Something that I wonder about is why so many teachers - good teachers - leave the classroom so soon into their teaching career. I see great classroom teachers who feel the only next step is to move on to something else, and I wrote briefly about how Teach For America recruits its outgoing corps members extensively and what some studies have indicated about teacher attrition. Many of the successful teachers in programs like Teach For America or various teaching fellows programs actually join the staff of those programs after teaching for two years. I was fortunate enough to have interviews with a number of well-known charter schools in New York after I decided I wanted to return home and teach. All of the recruitment team members I met were Teach For America alumni who taught for two years, were successful, and obviously feel enough passion for education that they continue working for schools. But they left the classroom for non-teaching positions. Why?
Part of the reason must be that that teaching is hard. I haven't worked as in recruitment, but without weekend grading, early evening phone calls to parents, lessons plans, observations, and everything else that comes with teaching, I suspect it's less hectic that working in a classroom. There aren't chronic misbehavior problems to deal with, and I don't think it's a job where you get cursed out with any regularity.
Teach For America also doesn't set up alumni to stay in teaching as well as they could. Understandably, their focus is on placing their incoming corps members. But Teach For America teachers are at their most effective just as the majority of them are looking to leave teaching, and the national movement of Teach For America would be positively impacted by having more experienced TFA teachers in the classroom. Students would be hugely better off. Maybe keeping 10% more rising third year teachers in the classroom would mean Teach For America has to reduce the size of the incoming corps by 8-9%, but such a move would put better teachers in front of students, increase the impact corps members have on children, and better prepare teachers for an eventual transition into non-teaching positions in education. Surely the teaching force in cities with corps members would be strengthened by such a move.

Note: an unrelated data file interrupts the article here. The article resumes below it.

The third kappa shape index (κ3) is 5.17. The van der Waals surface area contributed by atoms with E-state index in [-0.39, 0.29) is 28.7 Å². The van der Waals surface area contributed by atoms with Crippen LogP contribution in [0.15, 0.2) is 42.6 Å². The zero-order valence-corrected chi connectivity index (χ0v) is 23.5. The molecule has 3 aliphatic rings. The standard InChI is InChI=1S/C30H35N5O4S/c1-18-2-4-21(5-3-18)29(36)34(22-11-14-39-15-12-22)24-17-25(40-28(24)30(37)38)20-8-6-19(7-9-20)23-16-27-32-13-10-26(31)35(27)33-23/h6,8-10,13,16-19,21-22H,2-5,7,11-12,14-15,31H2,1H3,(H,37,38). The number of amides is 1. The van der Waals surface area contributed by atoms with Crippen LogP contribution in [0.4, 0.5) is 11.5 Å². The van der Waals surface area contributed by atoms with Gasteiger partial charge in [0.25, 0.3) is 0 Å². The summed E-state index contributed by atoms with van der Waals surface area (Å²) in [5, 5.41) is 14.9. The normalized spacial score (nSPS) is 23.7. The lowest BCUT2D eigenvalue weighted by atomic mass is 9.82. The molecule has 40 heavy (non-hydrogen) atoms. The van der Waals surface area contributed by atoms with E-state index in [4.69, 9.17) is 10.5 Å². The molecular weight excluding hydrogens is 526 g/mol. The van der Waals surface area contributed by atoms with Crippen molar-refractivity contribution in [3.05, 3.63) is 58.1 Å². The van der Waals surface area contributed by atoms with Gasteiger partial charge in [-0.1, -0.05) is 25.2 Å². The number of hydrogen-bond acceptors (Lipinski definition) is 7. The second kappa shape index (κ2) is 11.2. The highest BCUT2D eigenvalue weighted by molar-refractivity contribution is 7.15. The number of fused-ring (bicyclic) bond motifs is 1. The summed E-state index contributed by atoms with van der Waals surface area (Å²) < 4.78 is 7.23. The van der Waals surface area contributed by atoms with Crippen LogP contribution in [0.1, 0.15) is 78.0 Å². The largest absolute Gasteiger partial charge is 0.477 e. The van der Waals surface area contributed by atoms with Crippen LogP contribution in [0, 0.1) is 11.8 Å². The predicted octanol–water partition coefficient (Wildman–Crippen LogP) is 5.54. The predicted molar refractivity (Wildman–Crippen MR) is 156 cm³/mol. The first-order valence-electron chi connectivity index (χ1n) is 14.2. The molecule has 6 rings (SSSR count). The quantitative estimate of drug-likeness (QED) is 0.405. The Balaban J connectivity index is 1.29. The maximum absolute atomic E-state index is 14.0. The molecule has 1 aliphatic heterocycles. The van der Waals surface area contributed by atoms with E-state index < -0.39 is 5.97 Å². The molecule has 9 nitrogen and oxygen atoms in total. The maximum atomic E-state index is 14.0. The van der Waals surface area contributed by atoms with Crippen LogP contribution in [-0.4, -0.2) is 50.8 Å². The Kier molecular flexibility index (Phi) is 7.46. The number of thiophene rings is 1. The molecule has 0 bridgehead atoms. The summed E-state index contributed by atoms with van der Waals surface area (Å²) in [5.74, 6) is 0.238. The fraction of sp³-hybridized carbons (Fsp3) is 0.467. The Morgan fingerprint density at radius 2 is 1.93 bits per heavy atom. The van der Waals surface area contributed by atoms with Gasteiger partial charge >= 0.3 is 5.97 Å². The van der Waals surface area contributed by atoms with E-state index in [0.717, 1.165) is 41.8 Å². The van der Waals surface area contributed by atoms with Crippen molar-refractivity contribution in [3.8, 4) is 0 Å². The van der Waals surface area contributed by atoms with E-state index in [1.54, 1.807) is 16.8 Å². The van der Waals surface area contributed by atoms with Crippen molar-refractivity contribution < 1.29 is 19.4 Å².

When I first met my program director, we talked about what our relationship would look like. They explained to me that they chose to work as a PD because they felt that doing so would allow them to have a greater impact because they would be affecting many more children. I feel like that overstates the impact PDs have on students, and sounds more like a post-hoc justification than a driving factor for leaving teaching. We need great teachers in the classroom and in schools (some schools brilliantly have members of their administration teach a class) where they directly touch the lives of students.
Finally, it seems a little disingenuous to hear a recruiter discuss how much they love teaching, their students, and the work their school is doing when they so recently left that role. I'm in no position to make somebody else's life plans, but I found it a bit off-putting to be told how great teaching at a particular school was was by someone who just jumped ship. I almost feel like having a group of people say "You know, I left the classroom because it was so difficult/tiring/frustrating..." would open up a useful conversation about what it takes to make turning into a lengthy and fruitful career. Part of that useful conversation could very well be a study of how effectiveness would be impacted by having greater support for corps members from mentors, staff, and veteran teachers or through changing the institute framework to better prepare teachers for their placements. And keeping great people in the classroom with our students would make it all a worthwhile endeavor. (I don't mean to suggest everyone who leaves the classroom thinks those things or feels that way. I'm speaking for a decently-sized sample of people, the exact size of which I can't determine. Majority? Plurality? Minority? Not sure - but perhaps others can weigh in.)
I can't be alone in thinking along those lines, am I? I'm interested in hearing from teachers, especially Teach For America alumni and staff and veteran teachers, who have seen this sort of thing firsthand. And, of course, sometimes we need an outsider to tell us what we're missing.